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Duff reaction

The Duff reaction or hexamine aromatic formylation is a formylation reaction used in organic chemistry for the synthesis of benzaldehydes with hexamine as the formyl carbon source.

The electrophilic species in this electrophilic aromatic substitution reaction is the iminium ion CH2+NR2. The initial reaction product is an iminium which is hydrolyzed to the aldehyde. See mechanism below. The reaction requires strongly activating substituents on the aromatic ring such as in a phenol.

Reaction mechanism

The reaction mechanism displayed below demonstrates step by step how hexamine donates a methine group to an aromatic substrate via a series of equilibria reactions, with iminium ion intermediates. Initially, addition to the aromatic ring results in an intermediate at the oxidation state of a benzylamine. An intramolecular redox reaction then ensues, raising the benzylic carbon to the oxidation state of an aldehyde. The oxygen atom is kindly provided by water on acid hydrolysis in the final step.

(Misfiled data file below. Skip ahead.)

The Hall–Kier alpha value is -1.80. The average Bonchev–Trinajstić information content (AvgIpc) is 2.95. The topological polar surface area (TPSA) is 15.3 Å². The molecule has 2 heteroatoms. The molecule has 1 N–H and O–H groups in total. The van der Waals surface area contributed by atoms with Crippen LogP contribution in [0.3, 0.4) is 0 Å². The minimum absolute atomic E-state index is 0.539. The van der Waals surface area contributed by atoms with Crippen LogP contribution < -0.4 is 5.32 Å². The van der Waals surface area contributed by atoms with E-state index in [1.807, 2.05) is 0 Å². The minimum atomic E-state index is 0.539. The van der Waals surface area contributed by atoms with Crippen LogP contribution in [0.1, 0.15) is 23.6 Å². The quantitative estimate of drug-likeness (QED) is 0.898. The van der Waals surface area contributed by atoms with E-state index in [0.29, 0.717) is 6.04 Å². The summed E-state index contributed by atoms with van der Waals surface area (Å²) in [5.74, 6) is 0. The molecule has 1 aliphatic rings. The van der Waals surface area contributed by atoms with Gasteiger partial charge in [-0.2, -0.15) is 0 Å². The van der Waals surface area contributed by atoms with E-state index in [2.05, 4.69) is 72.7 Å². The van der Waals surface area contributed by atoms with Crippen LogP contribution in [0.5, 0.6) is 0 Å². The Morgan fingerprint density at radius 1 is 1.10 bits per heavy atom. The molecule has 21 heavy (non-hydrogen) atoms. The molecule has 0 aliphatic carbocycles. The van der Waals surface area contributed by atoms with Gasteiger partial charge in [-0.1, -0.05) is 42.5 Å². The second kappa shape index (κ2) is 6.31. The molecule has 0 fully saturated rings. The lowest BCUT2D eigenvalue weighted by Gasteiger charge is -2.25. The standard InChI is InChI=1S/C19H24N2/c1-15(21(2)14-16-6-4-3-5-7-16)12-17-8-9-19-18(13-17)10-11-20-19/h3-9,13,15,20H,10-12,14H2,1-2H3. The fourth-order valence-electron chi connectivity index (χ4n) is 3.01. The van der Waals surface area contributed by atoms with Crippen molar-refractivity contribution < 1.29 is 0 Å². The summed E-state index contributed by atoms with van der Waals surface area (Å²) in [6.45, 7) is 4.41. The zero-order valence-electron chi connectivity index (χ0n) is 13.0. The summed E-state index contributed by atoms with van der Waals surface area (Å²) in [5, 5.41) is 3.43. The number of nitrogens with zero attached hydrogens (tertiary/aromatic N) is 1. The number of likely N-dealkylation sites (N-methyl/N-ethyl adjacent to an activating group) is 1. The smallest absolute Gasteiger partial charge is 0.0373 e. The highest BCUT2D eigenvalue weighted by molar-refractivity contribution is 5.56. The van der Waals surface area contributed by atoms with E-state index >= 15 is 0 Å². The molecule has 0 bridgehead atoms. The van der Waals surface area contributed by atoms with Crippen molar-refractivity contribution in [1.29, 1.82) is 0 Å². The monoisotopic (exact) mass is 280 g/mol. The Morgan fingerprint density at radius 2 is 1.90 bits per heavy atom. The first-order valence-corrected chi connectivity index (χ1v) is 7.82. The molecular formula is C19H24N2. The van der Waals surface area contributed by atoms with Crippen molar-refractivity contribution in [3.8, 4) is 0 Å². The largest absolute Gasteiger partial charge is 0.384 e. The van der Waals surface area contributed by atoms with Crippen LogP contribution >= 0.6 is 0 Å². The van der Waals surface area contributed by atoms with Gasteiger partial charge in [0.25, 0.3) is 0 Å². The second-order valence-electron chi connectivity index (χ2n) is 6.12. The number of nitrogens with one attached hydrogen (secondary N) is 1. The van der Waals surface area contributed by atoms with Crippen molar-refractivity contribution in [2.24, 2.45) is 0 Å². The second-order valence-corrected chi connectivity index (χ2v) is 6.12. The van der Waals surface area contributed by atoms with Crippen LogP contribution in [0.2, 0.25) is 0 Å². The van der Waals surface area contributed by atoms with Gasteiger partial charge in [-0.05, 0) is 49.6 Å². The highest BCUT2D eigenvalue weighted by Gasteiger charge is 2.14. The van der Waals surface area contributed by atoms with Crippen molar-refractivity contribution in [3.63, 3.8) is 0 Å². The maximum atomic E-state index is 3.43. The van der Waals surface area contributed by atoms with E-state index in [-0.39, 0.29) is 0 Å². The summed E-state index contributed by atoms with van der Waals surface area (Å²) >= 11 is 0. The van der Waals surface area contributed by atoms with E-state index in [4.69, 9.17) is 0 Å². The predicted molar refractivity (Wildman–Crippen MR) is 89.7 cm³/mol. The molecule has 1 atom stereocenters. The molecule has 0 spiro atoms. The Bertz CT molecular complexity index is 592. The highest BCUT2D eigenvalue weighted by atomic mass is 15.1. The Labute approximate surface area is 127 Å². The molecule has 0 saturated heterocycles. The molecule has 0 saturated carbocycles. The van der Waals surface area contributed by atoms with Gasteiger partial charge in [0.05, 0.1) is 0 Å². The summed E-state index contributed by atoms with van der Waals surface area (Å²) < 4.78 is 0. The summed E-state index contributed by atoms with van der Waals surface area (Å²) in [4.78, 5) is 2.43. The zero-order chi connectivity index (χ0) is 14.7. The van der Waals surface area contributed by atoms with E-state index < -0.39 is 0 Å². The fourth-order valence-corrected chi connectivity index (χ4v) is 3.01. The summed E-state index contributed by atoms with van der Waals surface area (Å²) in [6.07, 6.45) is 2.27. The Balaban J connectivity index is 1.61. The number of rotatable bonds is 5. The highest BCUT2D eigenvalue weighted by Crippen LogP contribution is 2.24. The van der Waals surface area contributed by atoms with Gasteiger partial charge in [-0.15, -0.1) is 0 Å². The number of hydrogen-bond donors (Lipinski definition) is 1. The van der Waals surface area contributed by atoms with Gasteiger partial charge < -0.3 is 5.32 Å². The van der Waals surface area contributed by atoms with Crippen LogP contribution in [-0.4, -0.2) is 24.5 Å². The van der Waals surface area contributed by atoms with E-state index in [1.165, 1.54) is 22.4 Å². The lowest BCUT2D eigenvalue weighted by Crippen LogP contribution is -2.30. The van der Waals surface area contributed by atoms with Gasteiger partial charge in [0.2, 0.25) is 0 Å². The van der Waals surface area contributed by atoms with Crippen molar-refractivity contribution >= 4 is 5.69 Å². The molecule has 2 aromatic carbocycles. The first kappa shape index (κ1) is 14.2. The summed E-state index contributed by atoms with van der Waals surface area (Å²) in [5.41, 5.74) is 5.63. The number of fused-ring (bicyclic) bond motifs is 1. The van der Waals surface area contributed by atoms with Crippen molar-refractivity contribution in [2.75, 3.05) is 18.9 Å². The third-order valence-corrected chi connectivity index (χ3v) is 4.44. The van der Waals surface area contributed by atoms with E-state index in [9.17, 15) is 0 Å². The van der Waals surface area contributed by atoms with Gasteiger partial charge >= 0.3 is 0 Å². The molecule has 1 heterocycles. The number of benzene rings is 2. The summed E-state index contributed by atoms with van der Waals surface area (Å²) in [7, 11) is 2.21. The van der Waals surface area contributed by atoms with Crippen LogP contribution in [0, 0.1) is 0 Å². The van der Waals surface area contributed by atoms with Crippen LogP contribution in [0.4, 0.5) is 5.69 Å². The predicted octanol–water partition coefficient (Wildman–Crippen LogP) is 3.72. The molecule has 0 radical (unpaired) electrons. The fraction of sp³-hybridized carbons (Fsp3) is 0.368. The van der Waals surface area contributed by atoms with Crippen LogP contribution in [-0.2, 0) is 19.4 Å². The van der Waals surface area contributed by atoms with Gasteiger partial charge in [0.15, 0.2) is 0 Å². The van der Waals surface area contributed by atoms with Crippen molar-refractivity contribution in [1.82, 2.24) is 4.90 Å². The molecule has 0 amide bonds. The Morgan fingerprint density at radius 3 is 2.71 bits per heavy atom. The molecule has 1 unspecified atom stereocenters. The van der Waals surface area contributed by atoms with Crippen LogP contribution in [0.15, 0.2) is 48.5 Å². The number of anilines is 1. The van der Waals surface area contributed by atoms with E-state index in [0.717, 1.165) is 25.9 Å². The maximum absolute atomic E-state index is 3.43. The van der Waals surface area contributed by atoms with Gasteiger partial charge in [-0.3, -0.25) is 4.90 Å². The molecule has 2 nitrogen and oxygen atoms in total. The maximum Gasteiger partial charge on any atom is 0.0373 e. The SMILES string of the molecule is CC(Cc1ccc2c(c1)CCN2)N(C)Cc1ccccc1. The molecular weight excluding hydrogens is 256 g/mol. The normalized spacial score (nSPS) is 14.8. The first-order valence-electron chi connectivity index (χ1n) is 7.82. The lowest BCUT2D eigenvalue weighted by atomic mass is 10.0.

• Duff, J. C.; Bills, E. J. J. Chem. Soc. 1932, 1987.
  • Duff, J. C.; Bills, E. J. J. Chem. Soc. 1934, 1305.
  • Duff, J. C.; Bills, E. J. J. Chem. Soc. 1941, 547.
  • Duff, J. C.; Bills, E. J. J. Chem. Soc. 1945, 276.
  • Ferguson, L. N. Chem. Rev. 1946, 38, 227.
  • Ogata, Y.; Sugiura, F. Tetrahedron 1968, 24, 5001.
  • 3,5-Di-tert-butylsalicylaldehyde in Organic Syntheses Coll. Vol. 10, p.96; Vol. 75, p.1 (Article)
  • Syringaldehyde in Organic Syntheses Coll. Vol. 4, p.866; Vol. 31, p.92 (Article)

See also

This article is licensed under the GNU Free Documentation License. It uses material from the Wikipedia article "Duff_reaction". A list of authors is available in Wikipedia.
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